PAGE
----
Fukushima subcontract cleanup worker, Noriyuki Kitajima on left, and Akito University Professor Akiva Murakami on right, visited Riverkeeper Friday to discuss the consequences of the Fukushima nuclear meltdown last year.
Photo credit: Jessica Glenza

OSSINING, N.Y. -- Riverkeeper marked the one year anniversary of the Fukushima Daiichi Nuclear Power Plants’ meltdown by inviting visitors from Fukushima, Japan to discuss perceived threats to New Yorkers from the Indian Point Nuclear Power Plants in Buchanan, N.Y. 

“Compared to Fukushima, Indian Point’s rather close to New York City, in the 20 kilometer radius nobody’s living,” said Noriyuki Kitajima, a worker at Fukushima Daiichi and Daini Nuclear Power Plants. Kitajima spoke through a translator, Professor Akiva Murakami of Akito University. 

Ordinarily a Tokyo union organizer, Kitajima lived in Fukushima since after the accident took place March 11, 2011. He spent his first six months in Fukushima as a support worker for evacuated families, and is currently a subcontract worker for the power plants. Kitajima called himself a human rights activist, and said he sought out a position at the disaster site because he wanted to “see what was really going on at the plant.” 

Currently, Kitajima helps cleanup workers undress from contaminated hazmat suits and doses their radiation exposure after returning from contaminated rubble left by a containment dome explosion.

“People are afraid that they have risks in the future,” said Kitajima about radiation exposure, which many believe increase their chances of cancer. Murakami spoke for Kitajima, saying, “He expects no immediate health effects, but he’s almost sure he’ll have some disease like cancer in the future.”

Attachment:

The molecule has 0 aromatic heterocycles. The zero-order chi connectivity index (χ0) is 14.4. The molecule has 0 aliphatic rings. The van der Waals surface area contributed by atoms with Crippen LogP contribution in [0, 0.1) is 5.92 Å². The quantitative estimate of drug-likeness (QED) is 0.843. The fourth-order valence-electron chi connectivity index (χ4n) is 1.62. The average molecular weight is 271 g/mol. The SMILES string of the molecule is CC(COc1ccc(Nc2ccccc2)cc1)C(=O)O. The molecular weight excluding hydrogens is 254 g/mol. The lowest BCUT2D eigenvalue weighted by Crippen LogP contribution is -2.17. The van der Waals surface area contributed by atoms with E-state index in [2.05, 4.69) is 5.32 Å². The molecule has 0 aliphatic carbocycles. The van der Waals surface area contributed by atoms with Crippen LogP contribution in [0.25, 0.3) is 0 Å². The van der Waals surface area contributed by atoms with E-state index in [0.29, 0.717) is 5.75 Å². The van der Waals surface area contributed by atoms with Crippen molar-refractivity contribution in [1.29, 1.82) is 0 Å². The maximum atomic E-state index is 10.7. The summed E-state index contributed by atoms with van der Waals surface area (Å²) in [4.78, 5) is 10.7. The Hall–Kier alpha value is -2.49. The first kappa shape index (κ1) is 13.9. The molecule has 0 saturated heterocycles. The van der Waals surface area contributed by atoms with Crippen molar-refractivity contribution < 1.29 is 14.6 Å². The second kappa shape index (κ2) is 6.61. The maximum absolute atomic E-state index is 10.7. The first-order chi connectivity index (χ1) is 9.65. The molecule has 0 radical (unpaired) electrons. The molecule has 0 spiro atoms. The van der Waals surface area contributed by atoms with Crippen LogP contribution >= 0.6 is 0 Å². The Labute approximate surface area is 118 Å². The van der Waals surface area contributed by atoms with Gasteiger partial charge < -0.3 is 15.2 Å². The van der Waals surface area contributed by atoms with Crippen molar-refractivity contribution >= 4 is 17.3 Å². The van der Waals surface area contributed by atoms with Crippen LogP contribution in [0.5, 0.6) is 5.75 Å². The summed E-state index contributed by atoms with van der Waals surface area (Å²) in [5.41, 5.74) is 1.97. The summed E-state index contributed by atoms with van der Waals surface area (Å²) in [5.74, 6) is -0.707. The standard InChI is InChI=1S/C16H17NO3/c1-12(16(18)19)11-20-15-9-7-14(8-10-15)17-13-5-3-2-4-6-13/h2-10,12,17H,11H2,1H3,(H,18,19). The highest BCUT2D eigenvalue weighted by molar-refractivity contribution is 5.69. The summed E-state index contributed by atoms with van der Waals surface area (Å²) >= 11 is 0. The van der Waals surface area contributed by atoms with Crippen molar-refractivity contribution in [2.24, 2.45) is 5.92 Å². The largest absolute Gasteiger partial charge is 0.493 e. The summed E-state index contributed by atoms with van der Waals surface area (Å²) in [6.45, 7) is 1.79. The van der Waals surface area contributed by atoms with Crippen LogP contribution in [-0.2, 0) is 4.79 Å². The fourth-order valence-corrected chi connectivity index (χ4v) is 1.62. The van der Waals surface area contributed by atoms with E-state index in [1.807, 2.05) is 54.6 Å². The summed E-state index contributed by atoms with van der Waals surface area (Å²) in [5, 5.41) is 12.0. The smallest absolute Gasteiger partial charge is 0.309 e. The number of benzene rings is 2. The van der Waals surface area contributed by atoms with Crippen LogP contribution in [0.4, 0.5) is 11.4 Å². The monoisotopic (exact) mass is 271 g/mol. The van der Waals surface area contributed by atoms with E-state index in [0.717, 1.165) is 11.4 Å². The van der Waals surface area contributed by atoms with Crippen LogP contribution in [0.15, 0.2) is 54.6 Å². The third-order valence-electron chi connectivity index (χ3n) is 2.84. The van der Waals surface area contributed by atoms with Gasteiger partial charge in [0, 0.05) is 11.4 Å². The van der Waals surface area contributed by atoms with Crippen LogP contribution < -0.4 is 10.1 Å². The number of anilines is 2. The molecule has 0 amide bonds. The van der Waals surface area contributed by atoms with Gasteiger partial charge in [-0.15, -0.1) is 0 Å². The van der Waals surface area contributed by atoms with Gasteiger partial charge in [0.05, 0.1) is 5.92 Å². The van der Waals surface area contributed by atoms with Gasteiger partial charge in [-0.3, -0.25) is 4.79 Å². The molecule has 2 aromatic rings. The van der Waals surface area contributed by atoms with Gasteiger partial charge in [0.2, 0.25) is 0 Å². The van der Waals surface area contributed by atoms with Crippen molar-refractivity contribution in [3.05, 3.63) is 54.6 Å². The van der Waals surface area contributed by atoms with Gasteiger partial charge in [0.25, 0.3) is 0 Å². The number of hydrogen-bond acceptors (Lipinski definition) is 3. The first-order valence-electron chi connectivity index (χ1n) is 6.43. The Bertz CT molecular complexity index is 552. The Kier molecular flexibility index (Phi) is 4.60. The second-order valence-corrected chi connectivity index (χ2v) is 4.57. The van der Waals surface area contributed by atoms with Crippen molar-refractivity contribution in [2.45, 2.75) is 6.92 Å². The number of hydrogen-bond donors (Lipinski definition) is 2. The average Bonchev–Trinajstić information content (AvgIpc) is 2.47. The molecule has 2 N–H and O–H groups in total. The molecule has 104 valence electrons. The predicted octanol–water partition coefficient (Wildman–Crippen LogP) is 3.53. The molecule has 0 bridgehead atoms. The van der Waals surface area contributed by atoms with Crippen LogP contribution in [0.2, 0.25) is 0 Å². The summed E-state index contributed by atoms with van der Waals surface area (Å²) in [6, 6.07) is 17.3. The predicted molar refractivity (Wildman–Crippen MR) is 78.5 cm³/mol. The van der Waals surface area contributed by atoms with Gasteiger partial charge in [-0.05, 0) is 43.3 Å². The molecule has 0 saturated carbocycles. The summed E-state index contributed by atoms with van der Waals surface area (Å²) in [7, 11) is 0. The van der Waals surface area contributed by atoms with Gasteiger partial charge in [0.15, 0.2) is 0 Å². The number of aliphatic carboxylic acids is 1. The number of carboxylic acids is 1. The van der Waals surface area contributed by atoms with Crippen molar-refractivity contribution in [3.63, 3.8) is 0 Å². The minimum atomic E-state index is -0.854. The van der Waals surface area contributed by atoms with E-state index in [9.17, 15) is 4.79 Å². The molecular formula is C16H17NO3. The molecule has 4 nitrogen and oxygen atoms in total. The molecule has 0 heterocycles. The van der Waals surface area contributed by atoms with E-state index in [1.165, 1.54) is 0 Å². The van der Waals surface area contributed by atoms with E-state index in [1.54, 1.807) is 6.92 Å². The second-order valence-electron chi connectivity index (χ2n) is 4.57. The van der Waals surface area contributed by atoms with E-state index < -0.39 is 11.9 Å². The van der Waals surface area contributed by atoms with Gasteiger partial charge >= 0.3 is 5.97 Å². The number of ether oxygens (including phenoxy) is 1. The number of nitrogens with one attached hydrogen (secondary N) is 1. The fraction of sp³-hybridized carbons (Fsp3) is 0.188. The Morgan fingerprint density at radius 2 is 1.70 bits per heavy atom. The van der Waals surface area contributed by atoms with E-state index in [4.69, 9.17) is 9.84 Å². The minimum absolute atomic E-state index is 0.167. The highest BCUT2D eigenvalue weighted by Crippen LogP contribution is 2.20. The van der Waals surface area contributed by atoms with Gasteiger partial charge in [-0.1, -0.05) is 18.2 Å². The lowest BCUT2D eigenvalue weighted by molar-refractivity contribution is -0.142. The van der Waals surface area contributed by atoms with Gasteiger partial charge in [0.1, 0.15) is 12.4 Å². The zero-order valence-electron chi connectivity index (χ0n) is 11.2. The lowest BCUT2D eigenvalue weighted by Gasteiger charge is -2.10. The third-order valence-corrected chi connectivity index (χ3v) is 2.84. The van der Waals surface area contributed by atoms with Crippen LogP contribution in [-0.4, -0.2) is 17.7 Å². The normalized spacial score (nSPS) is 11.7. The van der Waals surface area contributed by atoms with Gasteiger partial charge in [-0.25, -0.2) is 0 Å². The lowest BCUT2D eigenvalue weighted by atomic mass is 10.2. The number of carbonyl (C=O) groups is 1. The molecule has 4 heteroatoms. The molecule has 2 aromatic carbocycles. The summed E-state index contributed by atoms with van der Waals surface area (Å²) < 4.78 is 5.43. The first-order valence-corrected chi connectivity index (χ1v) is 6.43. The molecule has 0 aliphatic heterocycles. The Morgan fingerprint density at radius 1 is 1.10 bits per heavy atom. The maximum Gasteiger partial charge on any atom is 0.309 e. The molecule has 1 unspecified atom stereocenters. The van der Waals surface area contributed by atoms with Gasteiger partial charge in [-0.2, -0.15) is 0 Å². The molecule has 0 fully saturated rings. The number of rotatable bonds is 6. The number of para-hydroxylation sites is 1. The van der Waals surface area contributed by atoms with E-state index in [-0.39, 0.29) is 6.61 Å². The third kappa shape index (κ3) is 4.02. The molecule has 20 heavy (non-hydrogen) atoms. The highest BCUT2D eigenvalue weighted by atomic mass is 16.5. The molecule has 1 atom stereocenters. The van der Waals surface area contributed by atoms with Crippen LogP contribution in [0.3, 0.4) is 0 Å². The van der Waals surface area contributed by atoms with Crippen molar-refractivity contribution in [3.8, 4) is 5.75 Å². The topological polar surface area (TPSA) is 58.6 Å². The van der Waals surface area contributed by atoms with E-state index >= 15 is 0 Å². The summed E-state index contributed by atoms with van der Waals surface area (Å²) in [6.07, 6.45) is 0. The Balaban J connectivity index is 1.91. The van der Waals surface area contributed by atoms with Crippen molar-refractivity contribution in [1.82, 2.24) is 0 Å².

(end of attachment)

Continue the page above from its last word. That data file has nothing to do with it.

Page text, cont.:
The meeting with the two Japanese men is in conjunction with a "No More Fukushimas Peace Walkers" vigil held by Croton Close Indian Point, on Sunday at 1 p.m. Participants will walk eight miles from Croton ShopRite to the gates of Indian Point. Their visit also abuts a new Riverkeeper campaign to prevent Indian Point’s relicensing, called "Don't Let It Happen Here."

Riverkeeper’s campaign cornerstone is a number of contentions to be heard before the Atomic Safety and Licensing Board. The three-judge panel will review issues normally outside the narrow scope of relicensing regulations.

“The staff has said that it has the programs and policies in place to allow it to operate for another 20 years. The staff also did an environmental evaluation process which said there’s no reason not to issue the license,” said Diane Screnci, spokesperson for the Nuclear Regulatory Commission.

The New York State Department of Environmental Conservation feels otherwise, and in 2010 denied a Water Quality Certificate needed to legally operate the plant’s 2.5 billion gallon a day cooling system, saying the plants need close cycle cooling systems. Hearings on the WQC are ongoing, their outcome is uncertain.

“If you really look at Fukushima and compare it to Indian Point, I think most people do become reassured, because of the fact that we are in a different location, and there were different standards in how we’re designed,” said Jerry Nappi, spokesperson for Indian Point.